Flower Power

Love is the flower you’ve got to let grow.”

According to a behavioral research conducted at a State University in New Jersey, one way of improving the emotional state of a person – is by sending flowers. It is believed that the presence of flowers can stimulate happy feelings, and brings about positive effects on one’s social behavior and emotional being.

Here are some of my favorite flower photographs. Seeing them doesn’t require a study to convince me that they can alleviate one’s mood. These flowers are indeed nature’s way of laughing and providing laughter to people around them.

TULIPS: These flowers are often associated with Holland/ Netherlands. But do you know that they actually originated from Turkey? This quintessential spring flower, is colorful, cheerful, and a sign that warm weather is finally coming. One of the largest groups of tulip varieties, the Triumph tulip, is a classic. It is sturdy and great for cutting but also creates beautiful borders and clumps in spring flower beds and comes in a wide range of colors.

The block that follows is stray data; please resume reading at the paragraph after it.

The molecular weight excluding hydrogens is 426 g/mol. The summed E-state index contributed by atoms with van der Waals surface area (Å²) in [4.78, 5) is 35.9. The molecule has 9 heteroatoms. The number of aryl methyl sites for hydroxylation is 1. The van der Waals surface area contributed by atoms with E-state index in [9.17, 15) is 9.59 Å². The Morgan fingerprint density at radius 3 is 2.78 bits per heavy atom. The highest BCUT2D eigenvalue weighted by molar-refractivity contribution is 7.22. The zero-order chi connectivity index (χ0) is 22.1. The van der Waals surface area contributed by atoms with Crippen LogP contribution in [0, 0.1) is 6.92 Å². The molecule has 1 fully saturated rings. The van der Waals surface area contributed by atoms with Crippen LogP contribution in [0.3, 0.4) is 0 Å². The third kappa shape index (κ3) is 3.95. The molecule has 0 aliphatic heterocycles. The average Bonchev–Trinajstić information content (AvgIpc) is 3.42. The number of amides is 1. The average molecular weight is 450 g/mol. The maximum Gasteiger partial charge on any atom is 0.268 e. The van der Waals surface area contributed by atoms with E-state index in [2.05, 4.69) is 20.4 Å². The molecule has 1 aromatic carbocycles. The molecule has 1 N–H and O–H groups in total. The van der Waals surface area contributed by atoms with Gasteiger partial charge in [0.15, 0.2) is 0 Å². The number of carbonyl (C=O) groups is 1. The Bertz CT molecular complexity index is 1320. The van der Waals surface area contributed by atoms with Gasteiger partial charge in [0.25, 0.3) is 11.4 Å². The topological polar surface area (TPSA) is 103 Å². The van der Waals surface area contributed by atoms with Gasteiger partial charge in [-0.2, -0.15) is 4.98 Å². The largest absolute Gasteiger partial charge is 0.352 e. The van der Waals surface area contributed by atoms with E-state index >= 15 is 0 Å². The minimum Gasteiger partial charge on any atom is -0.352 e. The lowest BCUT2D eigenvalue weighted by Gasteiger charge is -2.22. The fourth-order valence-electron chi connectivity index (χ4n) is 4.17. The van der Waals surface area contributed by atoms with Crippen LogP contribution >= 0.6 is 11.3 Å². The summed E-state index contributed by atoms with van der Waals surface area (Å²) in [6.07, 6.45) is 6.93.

Tulips at Emirgan Park in Istanbul, Turkey during the annual tulip festival.

ROSES. The National Flower of Morocco. Roses are considered the floral symbol of Morocco since there is a rose festival in the country every year. Roses are not just decorative flowers, but they actually have a number of health benefits too. Here are some interesting facts about the rose.

  • There are about 100 rose species and they have different colors, shapes and grow in different climates.
  • The most common species of roses is Tea Rose.
  • Roses were of great importance to Romans and Egyptians.
  • In ancient Rome, roses were grown in order to ensure that there was a yearlong supply of ingredients for cooking, ornaments and medicinal extracts.
These are roses for drying which in turn are the source for rose oil and rose water. This was captured during a visit to Marrakech in Morocco.